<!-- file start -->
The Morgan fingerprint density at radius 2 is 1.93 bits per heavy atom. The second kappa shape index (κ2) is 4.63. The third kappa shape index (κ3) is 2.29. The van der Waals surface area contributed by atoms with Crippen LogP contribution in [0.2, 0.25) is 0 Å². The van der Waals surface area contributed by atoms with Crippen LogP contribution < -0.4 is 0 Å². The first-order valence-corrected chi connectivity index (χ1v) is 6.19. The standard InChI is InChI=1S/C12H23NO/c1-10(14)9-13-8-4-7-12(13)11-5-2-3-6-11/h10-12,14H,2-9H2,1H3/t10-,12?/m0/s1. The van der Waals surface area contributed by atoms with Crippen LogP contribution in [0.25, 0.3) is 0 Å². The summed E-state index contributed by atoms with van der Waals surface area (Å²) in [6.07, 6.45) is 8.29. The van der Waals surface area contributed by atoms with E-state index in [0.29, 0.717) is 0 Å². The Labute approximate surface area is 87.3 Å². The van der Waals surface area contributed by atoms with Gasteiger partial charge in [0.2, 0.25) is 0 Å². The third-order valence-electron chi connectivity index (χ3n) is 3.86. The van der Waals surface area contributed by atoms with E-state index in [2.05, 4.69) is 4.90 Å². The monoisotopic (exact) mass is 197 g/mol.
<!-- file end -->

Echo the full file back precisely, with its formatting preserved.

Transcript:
The Morgan fingerprint density at radius 2 is 1.93 bits per heavy atom. The second kappa shape index (κ2) is 4.63. The third kappa shape index (κ3) is 2.29. The van der Waals surface area contributed by atoms with Crippen LogP contribution in [0.2, 0.25) is 0 Å². The van der Waals surface area contributed by atoms with Crippen LogP contribution < -0.4 is 0 Å². The first-order valence-corrected chi connectivity index (χ1v) is 6.19. The standard InChI is InChI=1S/C12H23NO/c1-10(14)9-13-8-4-7-12(13)11-5-2-3-6-11/h10-12,14H,2-9H2,1H3/t10-,12?/m0/s1. The van der Waals surface area contributed by atoms with Crippen LogP contribution in [0.25, 0.3) is 0 Å². The summed E-state index contributed by atoms with van der Waals surface area (Å²) in [6.07, 6.45) is 8.29. The van der Waals surface area contributed by atoms with E-state index in [0.29, 0.717) is 0 Å². The Labute approximate surface area is 87.3 Å². The van der Waals surface area contributed by atoms with Gasteiger partial charge in [0.2, 0.25) is 0 Å². The third-order valence-electron chi connectivity index (χ3n) is 3.86. The van der Waals surface area contributed by atoms with E-state index in [2.05, 4.69) is 4.90 Å². The monoisotopic (exact) mass is 197 g/mol.